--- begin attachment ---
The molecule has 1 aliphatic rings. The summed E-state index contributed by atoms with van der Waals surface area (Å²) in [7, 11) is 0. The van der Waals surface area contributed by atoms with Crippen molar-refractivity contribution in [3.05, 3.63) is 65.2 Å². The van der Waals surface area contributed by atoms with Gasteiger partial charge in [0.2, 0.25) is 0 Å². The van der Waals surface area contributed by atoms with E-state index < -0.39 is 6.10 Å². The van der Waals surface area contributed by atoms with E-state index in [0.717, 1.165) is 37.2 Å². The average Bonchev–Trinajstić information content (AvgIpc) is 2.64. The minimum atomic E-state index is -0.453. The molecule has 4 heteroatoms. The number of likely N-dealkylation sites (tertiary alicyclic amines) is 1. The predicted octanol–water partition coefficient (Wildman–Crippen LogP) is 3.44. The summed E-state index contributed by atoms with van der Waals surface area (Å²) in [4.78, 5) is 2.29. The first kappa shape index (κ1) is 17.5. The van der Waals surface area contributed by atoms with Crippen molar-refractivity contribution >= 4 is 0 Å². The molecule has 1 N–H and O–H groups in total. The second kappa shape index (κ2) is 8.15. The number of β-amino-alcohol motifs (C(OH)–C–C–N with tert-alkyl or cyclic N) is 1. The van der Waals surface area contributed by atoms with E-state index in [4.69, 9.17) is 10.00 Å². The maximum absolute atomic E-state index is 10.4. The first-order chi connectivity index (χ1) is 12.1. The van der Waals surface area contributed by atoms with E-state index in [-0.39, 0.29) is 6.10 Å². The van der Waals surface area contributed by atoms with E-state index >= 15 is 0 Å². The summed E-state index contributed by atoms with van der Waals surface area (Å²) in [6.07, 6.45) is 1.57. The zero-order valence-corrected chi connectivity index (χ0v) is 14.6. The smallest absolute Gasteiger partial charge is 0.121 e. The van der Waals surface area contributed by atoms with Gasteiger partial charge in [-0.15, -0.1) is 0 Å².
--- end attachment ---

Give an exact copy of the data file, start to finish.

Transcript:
The molecule has 1 aliphatic rings. The summed E-state index contributed by atoms with van der Waals surface area (Å²) in [7, 11) is 0. The van der Waals surface area contributed by atoms with Crippen molar-refractivity contribution in [3.05, 3.63) is 65.2 Å². The van der Waals surface area contributed by atoms with Gasteiger partial charge in [0.2, 0.25) is 0 Å². The van der Waals surface area contributed by atoms with E-state index < -0.39 is 6.10 Å². The van der Waals surface area contributed by atoms with E-state index in [0.717, 1.165) is 37.2 Å². The average Bonchev–Trinajstić information content (AvgIpc) is 2.64. The minimum atomic E-state index is -0.453. The molecule has 4 heteroatoms. The number of likely N-dealkylation sites (tertiary alicyclic amines) is 1. The predicted octanol–water partition coefficient (Wildman–Crippen LogP) is 3.44. The summed E-state index contributed by atoms with van der Waals surface area (Å²) in [4.78, 5) is 2.29. The first kappa shape index (κ1) is 17.5. The van der Waals surface area contributed by atoms with Crippen molar-refractivity contribution >= 4 is 0 Å². The molecule has 1 N–H and O–H groups in total. The second kappa shape index (κ2) is 8.15. The number of β-amino-alcohol motifs (C(OH)–C–C–N with tert-alkyl or cyclic N) is 1. The van der Waals surface area contributed by atoms with E-state index in [4.69, 9.17) is 10.00 Å². The maximum absolute atomic E-state index is 10.4. The first-order chi connectivity index (χ1) is 12.1. The van der Waals surface area contributed by atoms with E-state index in [-0.39, 0.29) is 6.10 Å². The van der Waals surface area contributed by atoms with E-state index >= 15 is 0 Å². The summed E-state index contributed by atoms with van der Waals surface area (Å²) in [6.07, 6.45) is 1.57. The zero-order valence-corrected chi connectivity index (χ0v) is 14.6. The smallest absolute Gasteiger partial charge is 0.121 e. The van der Waals surface area contributed by atoms with Gasteiger partial charge in [-0.15, -0.1) is 0 Å².